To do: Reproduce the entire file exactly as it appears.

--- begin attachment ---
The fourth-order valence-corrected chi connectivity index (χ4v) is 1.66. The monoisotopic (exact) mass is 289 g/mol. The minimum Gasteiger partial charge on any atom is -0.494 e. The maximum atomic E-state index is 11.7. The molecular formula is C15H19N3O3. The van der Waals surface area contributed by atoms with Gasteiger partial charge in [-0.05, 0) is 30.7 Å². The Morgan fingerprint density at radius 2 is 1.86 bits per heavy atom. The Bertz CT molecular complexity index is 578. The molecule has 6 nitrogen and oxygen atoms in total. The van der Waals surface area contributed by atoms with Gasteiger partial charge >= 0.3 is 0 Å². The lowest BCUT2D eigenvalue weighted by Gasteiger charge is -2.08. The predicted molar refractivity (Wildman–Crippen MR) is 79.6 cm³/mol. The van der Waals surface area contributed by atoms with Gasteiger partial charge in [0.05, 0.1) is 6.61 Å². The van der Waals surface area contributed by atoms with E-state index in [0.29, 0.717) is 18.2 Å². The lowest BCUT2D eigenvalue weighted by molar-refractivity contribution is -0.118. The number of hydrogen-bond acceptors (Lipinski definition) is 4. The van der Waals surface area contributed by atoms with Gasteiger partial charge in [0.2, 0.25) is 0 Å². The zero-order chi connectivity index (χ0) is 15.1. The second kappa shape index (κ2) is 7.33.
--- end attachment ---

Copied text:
The fourth-order valence-corrected chi connectivity index (χ4v) is 1.66. The monoisotopic (exact) mass is 289 g/mol. The minimum Gasteiger partial charge on any atom is -0.494 e. The maximum atomic E-state index is 11.7. The molecular formula is C15H19N3O3. The van der Waals surface area contributed by atoms with Gasteiger partial charge in [-0.05, 0) is 30.7 Å². The Morgan fingerprint density at radius 2 is 1.86 bits per heavy atom. The Bertz CT molecular complexity index is 578. The molecule has 6 nitrogen and oxygen atoms in total. The van der Waals surface area contributed by atoms with Gasteiger partial charge >= 0.3 is 0 Å². The lowest BCUT2D eigenvalue weighted by Gasteiger charge is -2.08. The predicted molar refractivity (Wildman–Crippen MR) is 79.6 cm³/mol. The van der Waals surface area contributed by atoms with Gasteiger partial charge in [0.05, 0.1) is 6.61 Å². The van der Waals surface area contributed by atoms with E-state index in [0.29, 0.717) is 18.2 Å². The lowest BCUT2D eigenvalue weighted by molar-refractivity contribution is -0.118. The number of hydrogen-bond acceptors (Lipinski definition) is 4. The van der Waals surface area contributed by atoms with Gasteiger partial charge in [0.2, 0.25) is 0 Å². The zero-order chi connectivity index (χ0) is 15.1. The second kappa shape index (κ2) is 7.33.